Real Time Web Analytics

Stock market correction could be a healthy move

(St. Louis Post Dispatch) 

“Historically, it hasn’t been a problem when rates have been rising,” says Ken Crawford, senior portfolio manager at Argent Capital Management. “It’s when the Fed stops raising rates that the music stops.”

February 11, 2018 (David Nicklaus)

After allowing investors a long, pleasant nap, the stock market reminded us last week what turbulence is like.

A six-day decline of 9 percent, including 1,000-point drops in the Dow Jones industrial average both Monday and Thursday, served as a wake-up call after two years of steadily rising stock prices. Investors should take heart, however, from the reasons being given for the sell-off.

At the simplest level, stocks had become overvalued. The Standard & Poor’s 500 jumped 5 percent after the 2016 election, delivered a 21.8 percent return last year and climbed 6 percent more in January.

The runup was largely based on optimism about corporate tax cuts, but it was a case of too far, too fast.

“It’s probably healthy if we get some of this exuberance out of the market,” said Joe Williams, director of investment strategy at Commerce Trust Co. “Everybody had been scratching their heads … asking how the market could be so relentless on the way up.”

Monday’s plunge was exacerbated by a collapse in certain exchange-traded notes that allowed investors to bet on a further decline in volatility. These speculative investments lost most of their value and are probably headed for the scrap heap. They can’t do any further damage.

Many market commentators also blame the downdraft on renewed fears of inflation and rising interest rates. That’s not unusual nearly nine years into an economic recovery, even as the Federal Reserve says inflation remains too low, not too high.

What we’re not hearing is much talk of a recession. Analysts predict that the S&P 500 companies’ earnings will grow 18.5 percent this year.

“We have a fairly good economic backdrop,” Williams said. “We think stronger earnings will support the market from here.”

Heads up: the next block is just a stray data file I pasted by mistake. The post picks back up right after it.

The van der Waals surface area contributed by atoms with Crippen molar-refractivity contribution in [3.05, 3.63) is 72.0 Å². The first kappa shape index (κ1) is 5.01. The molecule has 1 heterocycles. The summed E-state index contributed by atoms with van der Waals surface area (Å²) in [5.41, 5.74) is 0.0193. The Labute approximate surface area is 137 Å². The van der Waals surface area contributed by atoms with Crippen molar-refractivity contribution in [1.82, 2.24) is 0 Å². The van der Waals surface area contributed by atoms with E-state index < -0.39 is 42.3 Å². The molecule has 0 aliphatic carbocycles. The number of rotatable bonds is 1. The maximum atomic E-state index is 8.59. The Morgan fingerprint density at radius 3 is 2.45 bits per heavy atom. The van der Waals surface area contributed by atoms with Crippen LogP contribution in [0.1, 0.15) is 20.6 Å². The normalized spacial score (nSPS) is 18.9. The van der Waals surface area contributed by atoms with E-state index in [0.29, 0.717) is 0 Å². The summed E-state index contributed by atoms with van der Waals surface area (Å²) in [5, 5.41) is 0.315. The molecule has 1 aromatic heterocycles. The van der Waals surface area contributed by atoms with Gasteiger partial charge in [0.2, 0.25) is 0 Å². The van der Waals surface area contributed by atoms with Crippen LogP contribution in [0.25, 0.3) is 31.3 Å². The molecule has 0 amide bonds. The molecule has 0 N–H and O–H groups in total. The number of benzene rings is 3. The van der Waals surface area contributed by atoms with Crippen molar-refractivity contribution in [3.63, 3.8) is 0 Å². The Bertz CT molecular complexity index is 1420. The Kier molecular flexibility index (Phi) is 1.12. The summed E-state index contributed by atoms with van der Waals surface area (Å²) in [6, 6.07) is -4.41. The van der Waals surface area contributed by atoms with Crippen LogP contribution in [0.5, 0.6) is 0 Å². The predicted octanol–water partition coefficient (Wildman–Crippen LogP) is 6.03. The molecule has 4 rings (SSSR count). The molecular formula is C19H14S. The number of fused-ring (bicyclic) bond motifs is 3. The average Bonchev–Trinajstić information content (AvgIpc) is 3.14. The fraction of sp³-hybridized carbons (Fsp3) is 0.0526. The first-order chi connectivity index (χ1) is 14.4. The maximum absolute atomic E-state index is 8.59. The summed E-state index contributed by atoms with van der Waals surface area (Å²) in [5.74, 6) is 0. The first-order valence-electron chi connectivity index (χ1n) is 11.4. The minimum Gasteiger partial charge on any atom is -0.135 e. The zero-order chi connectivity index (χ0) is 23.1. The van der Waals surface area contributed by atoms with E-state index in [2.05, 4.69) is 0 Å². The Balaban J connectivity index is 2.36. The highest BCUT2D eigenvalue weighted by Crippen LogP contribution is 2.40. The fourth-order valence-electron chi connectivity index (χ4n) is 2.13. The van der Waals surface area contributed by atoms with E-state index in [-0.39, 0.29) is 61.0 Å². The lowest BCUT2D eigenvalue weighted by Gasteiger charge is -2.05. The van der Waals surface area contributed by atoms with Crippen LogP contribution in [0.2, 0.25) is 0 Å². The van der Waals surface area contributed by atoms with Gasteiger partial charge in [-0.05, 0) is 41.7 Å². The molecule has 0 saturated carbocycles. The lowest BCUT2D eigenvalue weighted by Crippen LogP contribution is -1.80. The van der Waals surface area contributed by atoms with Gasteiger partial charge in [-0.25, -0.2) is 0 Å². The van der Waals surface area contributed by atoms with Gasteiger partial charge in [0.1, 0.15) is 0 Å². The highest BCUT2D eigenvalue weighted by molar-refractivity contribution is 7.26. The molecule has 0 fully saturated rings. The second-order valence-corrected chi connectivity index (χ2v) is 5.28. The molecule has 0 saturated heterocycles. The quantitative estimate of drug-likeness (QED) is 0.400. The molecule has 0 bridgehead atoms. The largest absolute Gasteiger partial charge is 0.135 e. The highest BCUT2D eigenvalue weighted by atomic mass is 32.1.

Even in a strong economy, a dramatic rise in interest rates could pose a threat. Higher rates increase companies’ borrowing costs and make bonds more compelling as an alternative to stocks.

Joe Terril, president of Terril & Co. in Sunset Hills, has been saying for months that stocks were due for a fall. “They are not going down because the economy is bad,” he said, “but it is going to be a complete re-evaluation of what stocks are worth.”

Terril thinks rising inflation will force the Fed to raise rates faster than most people expect. The Fed itself projects three quarter-point rate increases this year, and futures markets are predicting between two and three.

Past rate-increase cycles haven’t usually been bad for stocks. The Fed only raises rates when it thinks the economy is on solid footing.

“Historically, it hasn’t been a problem when rates have been rising,” says Ken Crawford, senior portfolio manager at Argent Capital Management. “It’s when the Fed stops raising rates that the music stops.”

The S&P 500 fell 10 percent between Jan. 26 and Thursday. Corrections of that magnitude happen about once a year, on average, so investment professionals are counseling clients to take this one in stride.

“It’s very natural for people to be concerned and scared when markets are falling,” says Peter Lazaroff, co-chief investment officer at Plancorp in Town and Country, “but losses are a normal and necessary part of investing.”

Last year, he notes, stock prices moved an average of just 0.3 percent a day, the second-lowest amount since 1929.

If you were lulled to sleep by such placid conditions, it’s time to wake up and pay attention. This looks like a healthy correction so far, but that doesn’t make it easy to live through.